This second weekly event, for what was sometimes called the Club Kid crowd, is better than all the other attempts at recapturing or redefining this niche of nightlife. The moniker “Club Kid” doesn’t apply any longer. It’s a dead and buried concept. I use it only to reference the time in clubs when preparing your evening’s outfit was a big part of the lifestyle. I hate to define this world in the image of the club kids. That era’s leader, Michael Alig, has been incarcerated for 13 years and, of course, was an evil mess for a few before that. This crowd knows him only from a bad movie. However, it must be noted that outside of Susanne’s monthlies back in the day at the Copacabana and other spots, or her New Years Eve soirees, it was Michael who led us down the path of spectacle. I’m glad that the good things Michael pushed have survived without a trace of the negatives that tore that house down. It’s like, out of all the fertilizer that Alig and his crew left behind so many years ago, these newbies have sprouted. They are not defined by what was. Only I am. I was awed by the return to form. I was inspired that it was devoid of the bad energy and that creativity in fashion and attitude was tempered with just enough humility and respect to renew my hope. For years I have said to those wallowing in “good old days’ banter that it could come back, that the missed spirit is still all around. I congratulate and thank Amanda, Kenny and Joey Rosa for making it so. Amanda Lepore’s big top is undeniable.

The closing of the Empire Diner, which has for decades been the gathering place of so many in the club world, leaves me hungry. Late-night avocado vinaigrettes, sweet potato fries and hot fudge sundaes have defined my waistline forever. My favorite memory was having Sunday brunch looking forward to day of sunshine and dog walking while leather queens fueled up next to me, gearing up for a day at nearby Sound Factory or Twilo. I have been told by a couple people, who are sometimes right, that the crew from Union Square’s staple Coffee Shop might take it over.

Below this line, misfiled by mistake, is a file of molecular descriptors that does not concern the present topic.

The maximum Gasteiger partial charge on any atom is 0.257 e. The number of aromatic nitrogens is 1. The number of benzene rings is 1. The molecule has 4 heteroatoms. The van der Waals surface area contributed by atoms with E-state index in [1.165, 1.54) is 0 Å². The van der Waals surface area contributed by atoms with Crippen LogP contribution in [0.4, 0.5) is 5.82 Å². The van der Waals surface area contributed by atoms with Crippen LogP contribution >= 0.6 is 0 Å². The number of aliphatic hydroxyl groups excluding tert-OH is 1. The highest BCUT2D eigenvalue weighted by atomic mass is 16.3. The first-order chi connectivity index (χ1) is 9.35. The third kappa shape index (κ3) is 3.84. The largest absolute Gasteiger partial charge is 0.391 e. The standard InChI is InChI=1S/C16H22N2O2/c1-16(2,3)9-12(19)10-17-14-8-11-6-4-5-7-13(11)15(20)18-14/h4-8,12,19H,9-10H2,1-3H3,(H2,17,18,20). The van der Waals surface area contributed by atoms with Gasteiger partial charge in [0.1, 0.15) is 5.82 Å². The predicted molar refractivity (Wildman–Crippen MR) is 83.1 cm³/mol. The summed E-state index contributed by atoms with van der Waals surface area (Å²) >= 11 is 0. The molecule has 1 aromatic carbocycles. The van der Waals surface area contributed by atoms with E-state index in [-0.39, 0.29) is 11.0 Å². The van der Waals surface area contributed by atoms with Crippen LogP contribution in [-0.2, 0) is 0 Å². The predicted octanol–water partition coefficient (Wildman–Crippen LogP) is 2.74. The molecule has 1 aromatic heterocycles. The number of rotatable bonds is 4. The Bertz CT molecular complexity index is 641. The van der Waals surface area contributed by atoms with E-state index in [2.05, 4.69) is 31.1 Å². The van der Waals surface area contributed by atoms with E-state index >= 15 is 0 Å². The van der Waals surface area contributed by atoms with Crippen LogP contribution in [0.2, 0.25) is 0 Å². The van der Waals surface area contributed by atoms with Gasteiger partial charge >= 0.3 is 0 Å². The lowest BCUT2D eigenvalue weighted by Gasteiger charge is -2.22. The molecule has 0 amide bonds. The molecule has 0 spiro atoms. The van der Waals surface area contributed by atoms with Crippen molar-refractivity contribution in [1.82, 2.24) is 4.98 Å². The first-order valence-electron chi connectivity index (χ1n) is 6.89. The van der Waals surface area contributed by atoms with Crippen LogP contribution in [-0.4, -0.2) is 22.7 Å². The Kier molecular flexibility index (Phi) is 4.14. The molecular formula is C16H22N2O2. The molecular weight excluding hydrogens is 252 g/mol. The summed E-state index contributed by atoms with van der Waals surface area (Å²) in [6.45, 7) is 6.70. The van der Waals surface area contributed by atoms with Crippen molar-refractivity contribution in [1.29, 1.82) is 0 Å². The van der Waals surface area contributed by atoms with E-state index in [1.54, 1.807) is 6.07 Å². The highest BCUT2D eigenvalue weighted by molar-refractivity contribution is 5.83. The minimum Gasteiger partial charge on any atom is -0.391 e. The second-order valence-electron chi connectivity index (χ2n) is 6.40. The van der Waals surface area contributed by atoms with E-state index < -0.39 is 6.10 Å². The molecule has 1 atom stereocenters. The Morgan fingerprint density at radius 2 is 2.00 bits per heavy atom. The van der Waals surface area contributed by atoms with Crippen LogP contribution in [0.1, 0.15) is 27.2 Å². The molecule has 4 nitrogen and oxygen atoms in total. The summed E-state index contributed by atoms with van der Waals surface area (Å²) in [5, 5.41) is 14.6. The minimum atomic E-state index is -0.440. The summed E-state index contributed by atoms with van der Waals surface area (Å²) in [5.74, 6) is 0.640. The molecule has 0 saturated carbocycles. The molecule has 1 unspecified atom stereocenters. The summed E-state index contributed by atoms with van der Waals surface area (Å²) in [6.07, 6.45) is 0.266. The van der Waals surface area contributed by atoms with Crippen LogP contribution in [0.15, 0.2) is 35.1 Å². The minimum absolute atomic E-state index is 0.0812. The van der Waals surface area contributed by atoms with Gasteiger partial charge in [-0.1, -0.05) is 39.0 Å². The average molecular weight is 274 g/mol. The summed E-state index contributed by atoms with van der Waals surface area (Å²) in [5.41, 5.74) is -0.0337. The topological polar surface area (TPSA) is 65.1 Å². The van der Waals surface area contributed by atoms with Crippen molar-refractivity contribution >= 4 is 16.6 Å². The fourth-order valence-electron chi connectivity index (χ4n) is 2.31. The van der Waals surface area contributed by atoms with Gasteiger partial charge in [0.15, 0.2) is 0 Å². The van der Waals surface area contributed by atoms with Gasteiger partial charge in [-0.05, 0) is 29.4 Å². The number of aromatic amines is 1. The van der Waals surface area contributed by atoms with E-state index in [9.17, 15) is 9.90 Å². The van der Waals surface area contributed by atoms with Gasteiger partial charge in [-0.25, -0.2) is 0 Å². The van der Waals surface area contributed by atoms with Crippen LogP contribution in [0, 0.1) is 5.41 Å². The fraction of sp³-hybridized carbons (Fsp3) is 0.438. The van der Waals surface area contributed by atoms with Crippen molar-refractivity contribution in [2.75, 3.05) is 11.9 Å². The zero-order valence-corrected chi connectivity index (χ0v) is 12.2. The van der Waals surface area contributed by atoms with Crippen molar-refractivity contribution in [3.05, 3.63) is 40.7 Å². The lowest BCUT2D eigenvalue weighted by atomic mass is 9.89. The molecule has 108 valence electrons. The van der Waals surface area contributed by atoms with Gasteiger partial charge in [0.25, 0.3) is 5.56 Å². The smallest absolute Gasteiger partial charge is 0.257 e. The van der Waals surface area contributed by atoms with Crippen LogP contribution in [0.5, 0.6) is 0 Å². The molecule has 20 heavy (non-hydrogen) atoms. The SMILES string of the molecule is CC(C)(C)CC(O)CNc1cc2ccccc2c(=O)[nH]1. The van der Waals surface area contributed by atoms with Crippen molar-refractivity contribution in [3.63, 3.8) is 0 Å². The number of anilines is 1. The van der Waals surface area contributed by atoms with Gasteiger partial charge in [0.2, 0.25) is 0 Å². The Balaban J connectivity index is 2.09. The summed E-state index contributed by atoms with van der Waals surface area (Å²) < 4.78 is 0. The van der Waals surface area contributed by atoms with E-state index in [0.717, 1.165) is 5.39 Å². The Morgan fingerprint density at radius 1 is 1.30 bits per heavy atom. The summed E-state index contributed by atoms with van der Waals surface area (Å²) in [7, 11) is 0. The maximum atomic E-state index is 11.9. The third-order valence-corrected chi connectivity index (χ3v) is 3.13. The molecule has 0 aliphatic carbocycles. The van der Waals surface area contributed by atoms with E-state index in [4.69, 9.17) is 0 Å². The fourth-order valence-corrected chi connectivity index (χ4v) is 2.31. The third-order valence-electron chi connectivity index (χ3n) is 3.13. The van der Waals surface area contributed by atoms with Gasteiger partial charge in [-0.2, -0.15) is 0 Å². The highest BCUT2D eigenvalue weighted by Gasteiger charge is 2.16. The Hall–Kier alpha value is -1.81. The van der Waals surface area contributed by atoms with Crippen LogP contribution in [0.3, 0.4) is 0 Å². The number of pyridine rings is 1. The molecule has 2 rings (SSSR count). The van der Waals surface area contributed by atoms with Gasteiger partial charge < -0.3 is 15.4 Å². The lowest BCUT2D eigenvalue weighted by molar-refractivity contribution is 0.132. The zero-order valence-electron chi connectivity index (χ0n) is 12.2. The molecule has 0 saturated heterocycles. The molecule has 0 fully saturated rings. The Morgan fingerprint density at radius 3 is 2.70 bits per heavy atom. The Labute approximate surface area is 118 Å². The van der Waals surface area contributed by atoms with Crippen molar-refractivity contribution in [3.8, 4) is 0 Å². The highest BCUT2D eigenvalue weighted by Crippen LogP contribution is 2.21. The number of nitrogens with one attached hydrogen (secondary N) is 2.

On a last note, word came to me from sources about comments made about Marc Berkley after his death by mega DJ Peter Rauhofer, who will define Santos Party House this Saturday. Over the years I have heard despicable things come from the mouth of this Grammy-award winning producer/DJ, who I respect professionally. On this occasion, when I called around to confirm what I heard, I was told “it isn’t worth my time to say anything” and that “he has beef with everybody” and that “you can’t dignify the things that come out of Peter’s mouth” and “an evil, destructive, egomaniac who has NO care for you or anything else including his fellow DJs, promoters, employees” and so on. I have lots of these. I must say that the few times I have had dealings with Peter, we had minor beef—only once—but I hear of it all the time. Marc Berkley was no angel for sure, but if the remarks attributed to him are true, Peter should try to reflect on the message he is putting out there. If he wants to be defined as an asshole there are people, like me, who will help him with this endeavor.